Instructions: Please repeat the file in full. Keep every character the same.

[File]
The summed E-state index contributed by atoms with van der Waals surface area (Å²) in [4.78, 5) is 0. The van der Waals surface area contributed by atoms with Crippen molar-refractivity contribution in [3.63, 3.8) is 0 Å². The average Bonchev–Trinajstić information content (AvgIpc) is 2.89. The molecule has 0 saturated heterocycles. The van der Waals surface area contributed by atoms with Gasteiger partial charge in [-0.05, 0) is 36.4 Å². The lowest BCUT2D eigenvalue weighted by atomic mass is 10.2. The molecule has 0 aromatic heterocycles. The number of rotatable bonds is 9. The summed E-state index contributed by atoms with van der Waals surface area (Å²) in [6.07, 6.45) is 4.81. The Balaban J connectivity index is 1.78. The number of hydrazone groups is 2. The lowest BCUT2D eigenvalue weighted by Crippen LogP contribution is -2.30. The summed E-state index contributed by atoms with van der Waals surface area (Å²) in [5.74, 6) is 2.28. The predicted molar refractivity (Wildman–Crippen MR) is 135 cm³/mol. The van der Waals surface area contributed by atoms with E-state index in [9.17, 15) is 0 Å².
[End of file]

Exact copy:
The summed E-state index contributed by atoms with van der Waals surface area (Å²) in [4.78, 5) is 0. The van der Waals surface area contributed by atoms with Crippen molar-refractivity contribution in [3.63, 3.8) is 0 Å². The average Bonchev–Trinajstić information content (AvgIpc) is 2.89. The molecule has 0 saturated heterocycles. The van der Waals surface area contributed by atoms with Gasteiger partial charge in [-0.05, 0) is 36.4 Å². The lowest BCUT2D eigenvalue weighted by atomic mass is 10.2. The molecule has 0 aromatic heterocycles. The number of rotatable bonds is 9. The summed E-state index contributed by atoms with van der Waals surface area (Å²) in [6.07, 6.45) is 4.81. The Balaban J connectivity index is 1.78. The number of hydrazone groups is 2. The lowest BCUT2D eigenvalue weighted by Crippen LogP contribution is -2.30. The summed E-state index contributed by atoms with van der Waals surface area (Å²) in [5.74, 6) is 2.28. The predicted molar refractivity (Wildman–Crippen MR) is 135 cm³/mol. The van der Waals surface area contributed by atoms with E-state index in [9.17, 15) is 0 Å².